by Michael Todd
Pull away the wallpaper at an old house, and you may find more to the story. In another life, a light green kitchen cajoled a '50s family. Perhaps you'll discover a poster hung long ago, hinting at the personality of previous owners.
Similarly, Melissa Amstutz of Honeybee and Hers used the structure of an old song and remodeled it to fit new lyrics. She developed a dream into a narrative and finished the song as "Mimosa," which was released on the band's debut album, Morning, last year.
Read on for details about the former tenant of the song, Amstutz's dream and her take on what Love Drunk means for Nebraska. Come out and support the video project and see Honeybee and Hers perform with Bazooka Shootout and Jasong from Talking Mountain at Love Drunk's fundraising concert at The Sydney on Thursday night.
Hear Nebraska: First, tell me about the guitar on the song. Just from listening, it sounds like it has some character.
Melissa Amstutz: I used a little Martin guitar. It’s my favorite guitar, especially acoustically. As far as the guitar part goes, I actually wrote a song for my great grammy when she died using the same chord progression, and I’ve wanted to use it again in some form. And it fit with a poem I’d written about some dreams I’d had.
HN: Now that you’ve written new lyrics over the older chord progression, does that original song still come through for you?
MA: A little, if I really think about it. Now I’ve played “Mimosa” so many more times than the song I’d written for my great grammy, so it’s sort of taken the place of it. But they do stand together in my mind even though they’re really different.
photo by Daniel Muller
HN: What do you think doubling vocals does for the recording of the song?
MA: It’s kind of like how you hear your own voice in your mind. I tried to make it very dreamlike and a little haunting, a little sad.
HN: Do the lyrics pretty well match the dreams you had?
MA: They pretty much fit the dream. It’s kind of funny because it sounds like I’m talking to a lover, but I was really talking about a mimosa, the drink. But I liked how it sounded like I was talking to a more intimate character.
I definitely tried to enhance the dreams by sounding more dreamlike, if that makes any sense. Even if you are talking about a dream, it never quite captures how it feels. I tried to better capture the feeling of the dream and not exactly what happened.
HN: Have you written other songs inspired by dreams, or is this one of the first?
MA: I write a lot. A lot of the first songs I started writing were inspired by dreams because they all seemed more interesting than real life (laughs). Not as much anymore, but from time to time, I come back to that.
HN: OK, I have a question that’s more pertinent if the lyrics were rooted in real life, but do you know where the dream took place specifically? There’s a part about a sea, so it must not have been near Nebraska.
MA: Yeah, now it’s so far in my own mind as its own entity, so I picture it in a completely different place. I think it originally was in Omaha in a restaurant.
Then there was some part of Sylvia Plath’s life where she was living on the sea and writing. I don’t know if that even took place in my dream or if I was just sort of living through her in the song (laughs). But that’s kind of where that part is from.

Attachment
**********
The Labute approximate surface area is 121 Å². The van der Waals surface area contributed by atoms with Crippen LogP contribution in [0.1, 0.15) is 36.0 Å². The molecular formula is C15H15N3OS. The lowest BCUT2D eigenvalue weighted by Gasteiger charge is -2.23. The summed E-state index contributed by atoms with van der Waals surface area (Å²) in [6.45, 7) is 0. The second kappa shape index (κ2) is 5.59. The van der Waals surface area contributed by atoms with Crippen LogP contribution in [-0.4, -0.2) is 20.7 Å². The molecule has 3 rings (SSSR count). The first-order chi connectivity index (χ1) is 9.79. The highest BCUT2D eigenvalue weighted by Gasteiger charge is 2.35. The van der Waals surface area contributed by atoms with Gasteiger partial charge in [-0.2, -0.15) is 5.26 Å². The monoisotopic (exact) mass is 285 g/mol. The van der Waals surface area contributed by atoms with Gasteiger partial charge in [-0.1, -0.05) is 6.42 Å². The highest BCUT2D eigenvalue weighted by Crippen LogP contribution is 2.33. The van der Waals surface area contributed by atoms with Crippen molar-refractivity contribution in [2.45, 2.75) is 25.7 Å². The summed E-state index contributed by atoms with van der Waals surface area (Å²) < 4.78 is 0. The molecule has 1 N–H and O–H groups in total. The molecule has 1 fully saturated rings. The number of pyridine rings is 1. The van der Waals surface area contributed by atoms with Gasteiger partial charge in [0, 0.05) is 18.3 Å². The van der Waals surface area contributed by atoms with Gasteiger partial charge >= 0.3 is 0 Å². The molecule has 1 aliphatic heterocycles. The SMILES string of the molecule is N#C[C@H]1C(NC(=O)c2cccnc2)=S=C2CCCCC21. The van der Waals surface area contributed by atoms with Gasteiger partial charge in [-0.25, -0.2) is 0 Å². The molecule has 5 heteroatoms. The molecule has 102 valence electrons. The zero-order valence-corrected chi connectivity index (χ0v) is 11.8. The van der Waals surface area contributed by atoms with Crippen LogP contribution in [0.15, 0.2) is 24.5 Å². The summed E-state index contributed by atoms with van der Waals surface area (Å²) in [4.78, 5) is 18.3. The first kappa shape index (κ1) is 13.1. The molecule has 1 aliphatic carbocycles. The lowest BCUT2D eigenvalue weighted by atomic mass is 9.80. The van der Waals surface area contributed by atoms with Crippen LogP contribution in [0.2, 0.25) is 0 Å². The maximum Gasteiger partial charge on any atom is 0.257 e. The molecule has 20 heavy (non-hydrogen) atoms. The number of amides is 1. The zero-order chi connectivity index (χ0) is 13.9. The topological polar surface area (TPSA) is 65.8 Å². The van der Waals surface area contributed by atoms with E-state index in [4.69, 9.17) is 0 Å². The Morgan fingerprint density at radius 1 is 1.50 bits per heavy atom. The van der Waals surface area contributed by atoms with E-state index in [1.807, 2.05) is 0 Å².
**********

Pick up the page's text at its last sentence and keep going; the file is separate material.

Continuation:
photo by Daniel Muller
HN: All right, could you tell me about the significance of windows within the song?
MA: Yeah, and this is the part where I was taking a dream and making it have more meaning in my own life. I was feeling trapped and a lot of longing at the time, and I thought maybe if I tried to forget about it, it would be OK.
I thought maybe if I didn’t look out the window and see what else is out there, I could stay content where I was. Windows represent a better life that way.
HN: When I first heard the song last year, I wrote that it gave off a feeling of slight longing, a touch of thankfulness and a little bluntness. What emotions were you trying to communicate?
MA: I think that captures it pretty well. It was very much a feeling of longing, a sort of deep-rooted sadness and confusion and an inherent right and wrong that people feel. It was wrestling with issues of morality and what you may feel is right for you and how other people might not see that.
HN: OK, that’s all I have for questions about the song. Is there anything else you want to add?
MA: I really love mimosas. That's sort of a way of lightening a very heavy song (laughs).
HN: All right (laughs). Now talking about Love Drunk, what does the Nebraska music community gain from a video project like it?
MA: I think that it’s a really great vehicle for promotion of local bands and local music. Videos are a great medium to do that, and Love Drunk, they’re just so eager and enthusiastic about music and Nebraska music. That really comes through with what they’re doing, and they have the ability to make other people excited.
Main guitar part
Main guitar part
Don’t look out the window
Don’t look at the sea
What’s right here is what’s right here
What’s right here is
The seam of my dress is cut out and dangling
Past my ankle and on the floor, you’re whispering
Only the windows keep their shape
Only the tablecloth feels the same
You always soothe my mind even when I don’t need soothing
Main guitar part
I am the window, I am the sea
I’m right here, I’m right here
All I hear is
Michael Todd is Hear Nebraska's managing editor. He turns 23 today and might make friends with a mimosa later tonight. Reach him at email@example.com.